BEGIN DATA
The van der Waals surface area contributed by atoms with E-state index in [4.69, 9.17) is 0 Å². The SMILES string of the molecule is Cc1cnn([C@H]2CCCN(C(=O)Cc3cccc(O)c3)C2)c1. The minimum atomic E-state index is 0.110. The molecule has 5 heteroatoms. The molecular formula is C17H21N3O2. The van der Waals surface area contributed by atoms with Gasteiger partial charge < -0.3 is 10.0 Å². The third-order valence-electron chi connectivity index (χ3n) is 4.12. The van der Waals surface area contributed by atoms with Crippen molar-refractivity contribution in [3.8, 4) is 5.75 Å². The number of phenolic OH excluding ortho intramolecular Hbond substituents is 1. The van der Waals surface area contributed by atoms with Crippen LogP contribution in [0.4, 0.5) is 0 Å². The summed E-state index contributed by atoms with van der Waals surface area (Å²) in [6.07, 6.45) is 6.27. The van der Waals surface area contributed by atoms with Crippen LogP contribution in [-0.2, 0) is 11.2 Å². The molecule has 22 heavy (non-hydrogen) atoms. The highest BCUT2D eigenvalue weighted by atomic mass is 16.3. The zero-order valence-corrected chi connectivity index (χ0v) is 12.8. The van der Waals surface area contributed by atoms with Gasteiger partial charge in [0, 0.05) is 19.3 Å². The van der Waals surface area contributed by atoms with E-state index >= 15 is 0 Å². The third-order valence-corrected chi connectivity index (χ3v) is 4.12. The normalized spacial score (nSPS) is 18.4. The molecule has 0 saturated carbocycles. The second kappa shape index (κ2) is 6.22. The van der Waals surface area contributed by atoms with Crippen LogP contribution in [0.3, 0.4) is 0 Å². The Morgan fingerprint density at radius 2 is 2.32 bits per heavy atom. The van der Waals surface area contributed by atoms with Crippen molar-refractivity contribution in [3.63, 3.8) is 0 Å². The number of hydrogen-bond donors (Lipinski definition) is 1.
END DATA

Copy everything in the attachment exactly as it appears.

The van der Waals surface area contributed by atoms with E-state index in [4.69, 9.17) is 0 Å². The SMILES string of the molecule is Cc1cnn([C@H]2CCCN(C(=O)Cc3cccc(O)c3)C2)c1. The minimum atomic E-state index is 0.110. The molecule has 5 heteroatoms. The molecular formula is C17H21N3O2. The van der Waals surface area contributed by atoms with Gasteiger partial charge < -0.3 is 10.0 Å². The third-order valence-electron chi connectivity index (χ3n) is 4.12. The van der Waals surface area contributed by atoms with Crippen molar-refractivity contribution in [3.8, 4) is 5.75 Å². The number of phenolic OH excluding ortho intramolecular Hbond substituents is 1. The van der Waals surface area contributed by atoms with Crippen LogP contribution in [0.4, 0.5) is 0 Å². The summed E-state index contributed by atoms with van der Waals surface area (Å²) in [6.07, 6.45) is 6.27. The van der Waals surface area contributed by atoms with Crippen LogP contribution in [-0.2, 0) is 11.2 Å². The molecule has 22 heavy (non-hydrogen) atoms. The highest BCUT2D eigenvalue weighted by atomic mass is 16.3. The zero-order valence-corrected chi connectivity index (χ0v) is 12.8. The van der Waals surface area contributed by atoms with Gasteiger partial charge in [0, 0.05) is 19.3 Å². The van der Waals surface area contributed by atoms with E-state index >= 15 is 0 Å². The third-order valence-corrected chi connectivity index (χ3v) is 4.12. The normalized spacial score (nSPS) is 18.4. The molecule has 0 saturated carbocycles. The second kappa shape index (κ2) is 6.22. The van der Waals surface area contributed by atoms with Crippen LogP contribution in [0.3, 0.4) is 0 Å². The Morgan fingerprint density at radius 2 is 2.32 bits per heavy atom. The van der Waals surface area contributed by atoms with Crippen molar-refractivity contribution in [3.63, 3.8) is 0 Å². The number of hydrogen-bond donors (Lipinski definition) is 1.